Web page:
Sustainability is by now one of the main focal points of many discussion in our society and contemporary politics. Surely this means of transport has become the symbol of this new stance. This becomes clear when looking at the emblematic use that is usually made of the bicycle: the European Union, for example, chose it as the main representative image for its “Life is like a bike” awareness campaign regarding the positive effects of sport on mental health.
This can be interpreted as an outcome of how this common object is generally identified as useful and good for everyone. However, at the same time, its idealisation and seeming subordination to other more modern means could hide its potential for the economy.
The positive impact of the bicycle on our society
The impact that cycling can have on our society is twofold. On the one hand, it has direct effects on economy, as many different recent studies and statistics demonstrate. On the other hand, cycling can improve life conditions of individuals and of the society as a community itself, making it more efficient and productive.
Bycicle: a new growing manufacturing sector
In 2014, 21 million bicycles were sold in the EU’s countries, exceeding by 8 million the new registered cars for the same year. As of today, the manufacturing sector and the services connected to cycling are a source of employment for over 650.000 people, overcoming in this way other traditional sectors as the steel one.
Anyway, the strength of this growing sector is not only in its current statistics and numbers, but also in its great potential, thanks to the new interest reserved by the international community to the environment, and consequently also to this sector. For instance, according to a study made by the European Cyclists’ Federation, the number of employees in the cycling sector will be able to reach one million by 2020 if the daily use of this means of transport duplicates. According to the ECF’s data, cycling is the most successful sub-sector of transports regarding the employment rate. Such a positive influence could be strengthened also by the significant positive effect that the growth and development of cycling would bring also to many other sectors: tourism, health, new technologies, infrastructures etc.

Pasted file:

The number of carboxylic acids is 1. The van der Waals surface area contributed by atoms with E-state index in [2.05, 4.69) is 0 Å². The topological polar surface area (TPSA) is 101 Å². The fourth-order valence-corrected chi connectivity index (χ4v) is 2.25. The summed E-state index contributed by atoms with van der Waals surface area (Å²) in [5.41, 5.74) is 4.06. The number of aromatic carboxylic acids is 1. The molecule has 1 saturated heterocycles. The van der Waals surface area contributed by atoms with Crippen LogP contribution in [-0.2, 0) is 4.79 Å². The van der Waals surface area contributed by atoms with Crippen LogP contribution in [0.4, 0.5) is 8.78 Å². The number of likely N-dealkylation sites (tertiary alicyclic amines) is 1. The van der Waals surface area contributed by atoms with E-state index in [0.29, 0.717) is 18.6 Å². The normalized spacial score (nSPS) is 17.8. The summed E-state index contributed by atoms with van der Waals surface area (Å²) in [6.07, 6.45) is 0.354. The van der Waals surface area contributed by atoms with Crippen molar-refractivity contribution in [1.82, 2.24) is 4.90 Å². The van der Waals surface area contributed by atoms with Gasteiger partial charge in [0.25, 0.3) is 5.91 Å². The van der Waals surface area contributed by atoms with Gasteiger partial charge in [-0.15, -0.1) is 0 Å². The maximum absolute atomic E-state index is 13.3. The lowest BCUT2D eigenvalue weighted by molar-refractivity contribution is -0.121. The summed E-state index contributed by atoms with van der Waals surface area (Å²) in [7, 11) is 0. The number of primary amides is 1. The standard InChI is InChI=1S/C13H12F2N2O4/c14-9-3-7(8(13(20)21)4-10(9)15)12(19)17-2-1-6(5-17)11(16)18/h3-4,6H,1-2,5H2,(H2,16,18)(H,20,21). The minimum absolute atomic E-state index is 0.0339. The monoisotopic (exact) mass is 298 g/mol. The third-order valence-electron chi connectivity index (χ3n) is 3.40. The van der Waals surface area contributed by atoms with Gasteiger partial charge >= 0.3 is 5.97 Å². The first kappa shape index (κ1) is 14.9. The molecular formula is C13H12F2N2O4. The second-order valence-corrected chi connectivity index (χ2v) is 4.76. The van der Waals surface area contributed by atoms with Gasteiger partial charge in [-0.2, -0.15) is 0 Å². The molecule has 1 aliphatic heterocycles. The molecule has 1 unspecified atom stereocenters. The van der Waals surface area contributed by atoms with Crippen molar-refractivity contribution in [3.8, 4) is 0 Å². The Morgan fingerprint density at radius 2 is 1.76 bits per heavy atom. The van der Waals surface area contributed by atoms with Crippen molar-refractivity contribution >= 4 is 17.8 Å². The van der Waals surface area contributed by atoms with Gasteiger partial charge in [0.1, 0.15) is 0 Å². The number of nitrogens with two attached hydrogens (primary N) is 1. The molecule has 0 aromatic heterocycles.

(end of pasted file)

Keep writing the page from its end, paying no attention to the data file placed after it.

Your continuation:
Only a thorough analysis of all these aspects can clearly show the contribution that this sector is able to have on a greater extent. For example, according to a 2007 Report on cycling by Legambiente, the bicycle field in Italy has a turnover of more than 6.2 billion € if we consider not only the production of bicycles and accessories, but also the revenues coming from cycling tourism and related savings on many expenditures, such as health and fuel. All these positive outcomes do not involve only users, but also central governments: the cost management for infrastructures and the artificialisation of the territory in Italy has led to an average saving of approximately 107 million.
Bicycle: the ultimate sustainable mean of transport of the European Union
The centrality of this ancient but yet still current means of transport is evident also in the UE’s recent statements. In 2015 in Luxembourg the Council of the European Union adopted a “Declaration on cycling as a climate friendly Transport Mode”. All these premises seem to support the definition of cycling as a “European success story” given by the UE in the preamble of the quoted Declaration.
The bicycle, bike-sharing and electric power assisted cycles were all invented in Europe and the challenge now is to make this means of transport also the centre for an economic revolution based on the principles of sustainability. As a consequence, it is clear that from a theoretical and legal point of view the bases for the transformation of the bicycle from means of transport to means of economic growth are present by now. Surely the economic capabilities of this sector started to be disclosed only in recent times, but the interest for this aspect is exponentially growing with the increase in momentousness of the environmental issue. This means that probably the key moment is finally arrived.
Author: Michela Salogni
Cover picture: Viktor Kern via Unsplash
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